We’ve all heard the MSM and politicians crow about the miracle of shale oil and how it is going to save America and make us energy independent. The storyline being sold to the masses is that we have 100 years of shale oil under our feet. What a crock of shit. We have a government agency whose job is to spin our energy situation in the most optimistic manner possible reporting that we have 58 billion barrels of technically recoverable shale oil. This is surely the most optimistic scenario. Let’s assess the 100 years storyline.
We consume 18 million barrels of oil per day. That amounts to 6.6 billion barrels per year. If we have 58 billion barrels of technically recoverable shale oil in the U.S., that means we have 8.8 years of supply at current consumption rates. If our economy ever recovers and goes back to consuming 20 million barrels per day, the supply would only last for 7.9 years.
Now we get to the part the MSM and politicians never talk about. It may be technically recoverable, but is it economically recoverable? A company will only extract oil if they can make a profit doing so. It is extremely expensive to extract shale oil. The cost to extract shale oil is approximately $80 to $90 per barrel. So don’t count on $2.50 per gallon gasoline in the future. In the good old days you would essentially stick a straw in the ground and pump thousands of barrels per day for years. An average shale oil well requires massive amounts of water, steel, chemicals, and tankers. The average shale oil well pumps 58 barrels per day and the depletion rate is astronomical. The EROEI is barely above that of ethanol.
Oil will always be a fungible product. There is no law or regulation that states that Bakken oil must be sold in the U.S. It will go to the highest bidder. As consumption grows in the developing world, it won’t matter that our consumption is flat. The price will go up. If the price breaches $120 per barrel our suburban sprawl economy grinds to a halt. If it drops below $80, the producers will stop drilling wells. Shale oil is our Red Queen.
World has 10 years of shale oil, reports US
By Gregory Meyer in New York
Global shale resources are vast enough to cover more than a decade of oil consumption, according to the first-ever US assessment of reserves from Russia to Argentina.
The US Department of Energy estimated technically recoverable shale oil resources of 345bn barrels in 42 countries it surveyed, or 10 per cent of global crude supplies. The department had previously only provided an estimate for US shale reserves, which it on Monday increased from 32bn barrels to 58bn.
Monday’s assessment indicated that Russia has the largest shale oil resource, with 75bn barrels. Russia and the US were followed by China at 32bn, Argentina at 27bn and Libya at 26bn.
The report said gas from shale formations increased world natural gas resources by 47 per cent to 22,882tn cu ft.
The question of whether other countries can replicate North America’s success in drilling in shale rocks has captivated geologists and diplomats. US crude imports are at a 16-year low, reconfiguring the map of global oil trade.
“Looking at shale resources has typically been understated by outside market participants because the geology is new and the technology is growing rapidly,” said Edward Morse, head of commodities research at Citigroup.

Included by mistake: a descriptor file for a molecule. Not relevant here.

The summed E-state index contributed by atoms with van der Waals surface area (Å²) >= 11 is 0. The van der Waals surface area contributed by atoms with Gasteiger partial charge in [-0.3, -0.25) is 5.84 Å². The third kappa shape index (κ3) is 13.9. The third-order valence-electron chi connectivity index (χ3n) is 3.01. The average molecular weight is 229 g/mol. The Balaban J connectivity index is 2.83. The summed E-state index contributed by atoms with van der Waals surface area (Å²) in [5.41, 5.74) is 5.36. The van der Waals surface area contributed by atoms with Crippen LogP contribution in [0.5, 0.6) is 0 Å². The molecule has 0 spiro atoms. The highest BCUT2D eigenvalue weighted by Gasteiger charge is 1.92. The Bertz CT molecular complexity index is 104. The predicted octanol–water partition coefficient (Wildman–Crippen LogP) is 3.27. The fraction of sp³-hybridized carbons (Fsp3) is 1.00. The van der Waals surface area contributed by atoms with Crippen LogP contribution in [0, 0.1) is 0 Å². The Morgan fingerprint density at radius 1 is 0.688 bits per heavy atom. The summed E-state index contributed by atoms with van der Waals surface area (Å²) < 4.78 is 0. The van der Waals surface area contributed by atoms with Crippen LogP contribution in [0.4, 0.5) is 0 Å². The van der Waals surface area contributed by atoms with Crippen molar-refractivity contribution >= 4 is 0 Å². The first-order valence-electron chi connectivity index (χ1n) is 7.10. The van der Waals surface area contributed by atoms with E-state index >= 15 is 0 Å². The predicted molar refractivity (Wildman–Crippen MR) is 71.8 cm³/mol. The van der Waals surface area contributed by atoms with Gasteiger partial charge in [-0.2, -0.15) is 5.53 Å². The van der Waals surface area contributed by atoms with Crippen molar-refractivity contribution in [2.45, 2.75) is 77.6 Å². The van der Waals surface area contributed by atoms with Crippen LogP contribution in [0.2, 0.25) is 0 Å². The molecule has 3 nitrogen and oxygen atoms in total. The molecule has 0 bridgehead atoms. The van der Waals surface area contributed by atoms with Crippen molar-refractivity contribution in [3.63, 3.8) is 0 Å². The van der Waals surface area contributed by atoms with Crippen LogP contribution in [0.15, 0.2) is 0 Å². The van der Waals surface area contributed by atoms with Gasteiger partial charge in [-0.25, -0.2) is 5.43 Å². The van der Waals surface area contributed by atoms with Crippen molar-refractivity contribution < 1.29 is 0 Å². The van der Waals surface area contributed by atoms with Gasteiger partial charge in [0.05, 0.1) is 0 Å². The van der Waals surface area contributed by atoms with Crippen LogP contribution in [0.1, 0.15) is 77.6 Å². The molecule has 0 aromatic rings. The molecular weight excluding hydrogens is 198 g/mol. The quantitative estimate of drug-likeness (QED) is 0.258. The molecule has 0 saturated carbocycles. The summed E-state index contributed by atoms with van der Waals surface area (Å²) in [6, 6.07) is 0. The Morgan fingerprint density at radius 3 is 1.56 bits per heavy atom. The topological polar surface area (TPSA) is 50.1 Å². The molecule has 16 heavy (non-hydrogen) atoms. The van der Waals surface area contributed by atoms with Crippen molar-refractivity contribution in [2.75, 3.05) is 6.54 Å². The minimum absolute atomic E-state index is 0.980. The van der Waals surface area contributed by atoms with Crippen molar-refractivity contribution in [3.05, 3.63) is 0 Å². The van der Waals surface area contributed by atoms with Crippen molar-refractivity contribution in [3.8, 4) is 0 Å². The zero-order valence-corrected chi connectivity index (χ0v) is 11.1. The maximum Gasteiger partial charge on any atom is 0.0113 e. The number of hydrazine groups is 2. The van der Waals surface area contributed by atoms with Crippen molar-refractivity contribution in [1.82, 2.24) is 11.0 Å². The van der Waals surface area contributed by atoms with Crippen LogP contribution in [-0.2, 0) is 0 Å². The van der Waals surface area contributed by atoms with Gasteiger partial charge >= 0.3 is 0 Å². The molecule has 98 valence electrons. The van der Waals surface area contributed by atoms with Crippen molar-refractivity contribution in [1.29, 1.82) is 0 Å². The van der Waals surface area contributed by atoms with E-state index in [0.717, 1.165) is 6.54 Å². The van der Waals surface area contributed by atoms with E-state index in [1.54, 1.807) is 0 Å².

Production from shale has helped keep a lid on crude oil prices at about $120 a barrel, giving western countries leverage to impose sanctions on Iran, a key supplier. World oil demand is about 90m barrels a day, suggesting the world shale oil resource covers 10.5 years of consumption.
The US and Canada have advantages including large domestic pipeline networks. Both countries also have enough water and specialised drilling rigs to support fracking, which involves pumping huge quantities of liquid and sand underground to crack open rocks and release energy reserves.
Private US landowners also have rights to hydrocarbons beneath their properties. According to Mr Morse, this situation istruly unique to the United States and makes oil and gas exploration more efficient.
The US report looked only at technically recoverable resources without regard to profitability, and warned the estimates are highly uncertain.
Adam Sieminski, head of the department’s Energy Information Administration, said: Today’s report indicates a significant potential for international shale oil and shale gas, though the extent to which technically recoverable shale resources will prove to be economically recoverable is not yet clear.
Prospective shale areas including formations beneath large oilfields in the Middle East and the Caspian Sea region were left out of the assessment.
The International Energy Agency said in its five-year oil market forecast last month: Although uncertainties remain, it is impossible to ignore the possibility that current non-conventional technologies, as they spread and get both perfected and mainstreamed, could lead to a wholesale reassessment of global reserves.
The new US estimate of world shale gas resources at 7,299tn cu ft is 10 per cent higher than a previous estimate made in 2011.
Inside the US, shale now constitutes 30 per cent of oil and 40 per cent of natural gas production, the department said.